From Publishers Weekly
Legendary Doors keyboardist Manzarek cannot seem to figure out whether his close friend and bandmate Jim Morrison's wild antics were the result of a poetic desire to push the envelope as far as the singer could, or if the famous 1960s rebel (who died in Paris at the age of 27) was just a gifted drunk. This ambivalence gives rise to an interesting, open-minded chronicle of one man's (Morrison's) alcoholism and its impact on his loved ones. Manzarek surely loved MorrisonAthey were friends and collaborators before either man had met the other two musicians who would complete the Doors's lineup, drummer John Densmore (whom Manzarek claimed Morrison never liked) and guitarist Robby Krieger, who penned "Light My Fire," "Touch Me" and "Love Me Two Times" with little or no help from famed lyricist Morrison. Manzarek takes every opportunity to philosophize about the ills of capitalist America, and he incessantly, passionately alludes to Greek mythology, Hinduism and Christianity when relating tales of his rock band's rise and fall. It's all love, peace, happiness and Morrison, except for the caustic passages regarding Oliver Stone and his big-budget biopic, The Doors, which Manzarek despises. "Grow up and see it like it really is, you fascist," the keyboardist writes at one point, which makes one wonder why Manzarek, an award-winning filmmaker and graduate of the UCLA film school, didn't make the movie himself. 16 pages of photos, not seen by PW.
Copyright 1998 Reed Business Information, Inc.
Manzarek, musical leader of and keyboard player for the Doors, takes us back to the strange days of 1960s L.A. in a striking personal memoir and ode to Jim Morrison. After singer-lyricist Morrison's untimely demise, the band drifted apart, but its music and Morrison's leering public persona get dredged up periodically by new generations of fans. Manzarek and fellow UCLA film graduate, budding poet, and aspiring lizard king Morrison were the band's nucleus, to which Manzarek added guitarist Robby Krieger and drummer John Densmore, whom Manzarek found in a transcendental meditation group. As the Doors, the four captured the orgiastic mood of the Age of Aquarius, L.A. style, by mixing mystical lyrics and extended musical jamming with the signature sound of Manzarek's carnival-like electric keyboard stylings. They enjoyed a commercial success rooted in the singles charts, which provoked dismissive criticism from the album-oriented rock-critic cognoscenti of the time. Manzarek posits that if Morrison had not fallen in with the wrong crowd (a problem then as now), he would have enjoyed an enduring career either as poet or rocker (like, perhaps, Henry Rollins?). Literate, perceptive, and thoughtful, this is the best book yet about the Doors and their legendary singer, not to mention Manzarek, and may be the best rock bio of the year, on a par with Dave Davies' Kink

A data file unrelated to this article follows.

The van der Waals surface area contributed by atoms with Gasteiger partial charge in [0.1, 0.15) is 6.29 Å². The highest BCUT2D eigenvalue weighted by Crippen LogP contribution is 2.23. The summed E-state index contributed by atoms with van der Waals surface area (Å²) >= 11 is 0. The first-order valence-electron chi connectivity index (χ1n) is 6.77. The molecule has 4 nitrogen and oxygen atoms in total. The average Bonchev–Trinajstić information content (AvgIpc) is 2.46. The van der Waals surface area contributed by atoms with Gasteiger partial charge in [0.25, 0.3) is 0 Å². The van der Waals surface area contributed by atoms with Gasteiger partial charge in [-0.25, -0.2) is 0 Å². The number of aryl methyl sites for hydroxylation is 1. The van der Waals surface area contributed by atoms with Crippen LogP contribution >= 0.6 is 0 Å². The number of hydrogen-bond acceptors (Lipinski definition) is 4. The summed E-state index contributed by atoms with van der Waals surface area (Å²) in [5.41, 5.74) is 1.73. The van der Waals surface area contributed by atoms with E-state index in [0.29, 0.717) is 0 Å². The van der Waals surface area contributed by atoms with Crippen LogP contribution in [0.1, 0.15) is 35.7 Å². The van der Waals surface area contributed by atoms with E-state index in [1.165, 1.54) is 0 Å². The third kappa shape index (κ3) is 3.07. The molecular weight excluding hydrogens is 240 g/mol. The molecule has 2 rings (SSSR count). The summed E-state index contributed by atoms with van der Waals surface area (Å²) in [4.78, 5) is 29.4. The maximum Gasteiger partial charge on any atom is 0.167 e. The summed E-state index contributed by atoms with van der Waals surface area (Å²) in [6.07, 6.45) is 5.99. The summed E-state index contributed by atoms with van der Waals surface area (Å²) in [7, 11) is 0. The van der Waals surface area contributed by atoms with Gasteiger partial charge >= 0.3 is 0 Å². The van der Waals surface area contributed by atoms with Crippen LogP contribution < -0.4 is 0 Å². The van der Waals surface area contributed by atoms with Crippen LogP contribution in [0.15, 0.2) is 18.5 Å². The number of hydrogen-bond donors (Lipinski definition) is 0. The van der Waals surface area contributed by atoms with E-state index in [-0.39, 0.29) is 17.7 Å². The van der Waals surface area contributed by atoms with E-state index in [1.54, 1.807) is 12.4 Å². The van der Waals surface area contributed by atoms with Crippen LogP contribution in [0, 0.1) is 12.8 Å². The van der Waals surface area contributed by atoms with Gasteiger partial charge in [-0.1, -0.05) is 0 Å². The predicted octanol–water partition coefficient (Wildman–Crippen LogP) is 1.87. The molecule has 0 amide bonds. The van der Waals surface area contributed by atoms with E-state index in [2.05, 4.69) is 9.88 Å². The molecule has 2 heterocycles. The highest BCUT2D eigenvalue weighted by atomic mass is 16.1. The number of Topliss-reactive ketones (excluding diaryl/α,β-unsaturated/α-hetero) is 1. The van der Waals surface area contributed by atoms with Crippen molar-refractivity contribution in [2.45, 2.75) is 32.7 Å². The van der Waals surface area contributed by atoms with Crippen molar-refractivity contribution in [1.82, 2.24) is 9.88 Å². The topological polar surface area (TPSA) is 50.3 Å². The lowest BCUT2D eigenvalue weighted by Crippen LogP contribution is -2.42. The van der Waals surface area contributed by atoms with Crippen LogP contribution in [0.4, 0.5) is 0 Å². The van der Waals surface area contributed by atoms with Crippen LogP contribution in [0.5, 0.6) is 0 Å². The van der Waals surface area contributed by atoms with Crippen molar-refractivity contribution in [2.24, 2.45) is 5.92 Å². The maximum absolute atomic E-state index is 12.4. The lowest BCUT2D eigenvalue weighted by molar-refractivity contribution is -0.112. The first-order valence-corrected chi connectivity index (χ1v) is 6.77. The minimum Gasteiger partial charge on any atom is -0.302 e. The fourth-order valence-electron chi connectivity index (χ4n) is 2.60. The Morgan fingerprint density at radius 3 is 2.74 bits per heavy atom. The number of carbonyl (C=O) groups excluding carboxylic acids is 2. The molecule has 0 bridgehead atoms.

last year. Mike Tribby